Good evening and welcome. I am very sorry to hear that you were let go and agree that it sounds quite unfair.
Regarding your question, "wrongful termination" does not mean what most non-attorneys think it means. It does not refer to a termination which is "wrong" in the sense that it was unfair or should not have happened. Rather, it refers only to terminations which are motivated by legally protected traits (e.g. race, religion, gender, disability) or a legally protected activity (i.e. filing a workers compensation claim, taking FMLA leave). Only then does a termination because legally actionable as a "wrongful termination." Termination for any other reason is legal in Texas, regardless of whether the basis is fair, reasonable or even TRUE. This is because Texas follows the doctrine of at will employment, the idea being that either the employer or employee can terminate the employment relationship "at will" without having to show cause.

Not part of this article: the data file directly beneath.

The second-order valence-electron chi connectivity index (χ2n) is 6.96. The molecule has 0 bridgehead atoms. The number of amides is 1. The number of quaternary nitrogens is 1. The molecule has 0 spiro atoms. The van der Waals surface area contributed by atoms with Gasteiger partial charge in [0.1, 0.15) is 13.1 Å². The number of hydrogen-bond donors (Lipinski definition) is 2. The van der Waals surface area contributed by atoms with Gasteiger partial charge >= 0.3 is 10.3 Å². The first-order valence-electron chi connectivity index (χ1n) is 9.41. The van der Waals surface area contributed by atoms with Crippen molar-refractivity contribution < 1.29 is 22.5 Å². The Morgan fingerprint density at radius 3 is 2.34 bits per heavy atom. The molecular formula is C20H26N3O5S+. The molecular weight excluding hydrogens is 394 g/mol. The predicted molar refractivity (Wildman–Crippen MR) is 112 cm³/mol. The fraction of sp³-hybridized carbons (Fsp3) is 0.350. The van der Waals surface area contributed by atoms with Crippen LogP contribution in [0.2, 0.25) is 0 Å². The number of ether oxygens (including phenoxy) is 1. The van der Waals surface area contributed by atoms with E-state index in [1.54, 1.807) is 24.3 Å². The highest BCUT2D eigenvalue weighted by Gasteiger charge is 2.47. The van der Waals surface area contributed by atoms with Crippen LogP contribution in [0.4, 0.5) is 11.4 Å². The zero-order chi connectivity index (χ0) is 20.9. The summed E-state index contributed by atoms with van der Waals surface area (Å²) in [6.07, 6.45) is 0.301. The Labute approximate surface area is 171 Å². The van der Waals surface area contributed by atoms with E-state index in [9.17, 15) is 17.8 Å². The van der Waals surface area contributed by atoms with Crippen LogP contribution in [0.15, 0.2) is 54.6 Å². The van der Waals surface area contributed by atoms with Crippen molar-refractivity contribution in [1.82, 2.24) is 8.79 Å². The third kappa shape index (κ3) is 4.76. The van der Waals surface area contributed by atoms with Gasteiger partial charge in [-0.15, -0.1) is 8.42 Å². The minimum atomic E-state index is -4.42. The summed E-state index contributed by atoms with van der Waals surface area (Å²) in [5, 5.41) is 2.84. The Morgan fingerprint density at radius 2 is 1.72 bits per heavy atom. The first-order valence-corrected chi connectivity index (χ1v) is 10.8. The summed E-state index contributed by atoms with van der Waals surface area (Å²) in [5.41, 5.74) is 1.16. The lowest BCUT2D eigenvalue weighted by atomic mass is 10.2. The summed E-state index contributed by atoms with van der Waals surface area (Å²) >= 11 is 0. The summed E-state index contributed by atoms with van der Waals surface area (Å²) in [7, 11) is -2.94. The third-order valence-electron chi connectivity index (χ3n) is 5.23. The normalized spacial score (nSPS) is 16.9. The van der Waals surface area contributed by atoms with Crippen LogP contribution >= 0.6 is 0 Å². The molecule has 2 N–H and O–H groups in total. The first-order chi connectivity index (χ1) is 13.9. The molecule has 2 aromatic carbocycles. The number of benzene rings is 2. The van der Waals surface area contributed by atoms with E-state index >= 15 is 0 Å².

Regrettably, this means that the facts you have described would not give rise to any legal causes of action against your employer. The EEOC would not have jurisdiction, either, as the EEOC only deals with terminations motivated by legally protected traits, as defined above.
You can apply for unemployment benefits as you search for a new job, but unfortunately your only option here is to appeal your termination with HR (note, this is not a legal "appeal," just an attempt to get your employer to reconsider) or to start looking for new work.
I hope that you find this information helpful and am genuinely sorry if it is not what you were hoping to hear. Please do not hesitate to let me know if you have any questions or concerns regarding the above and I will be more than happy to assist you further.
If you do not require any further assistance, please be so kind as to provide a positive rating of my service so that I may receive credit for assisting you. Very best wishes moving forward.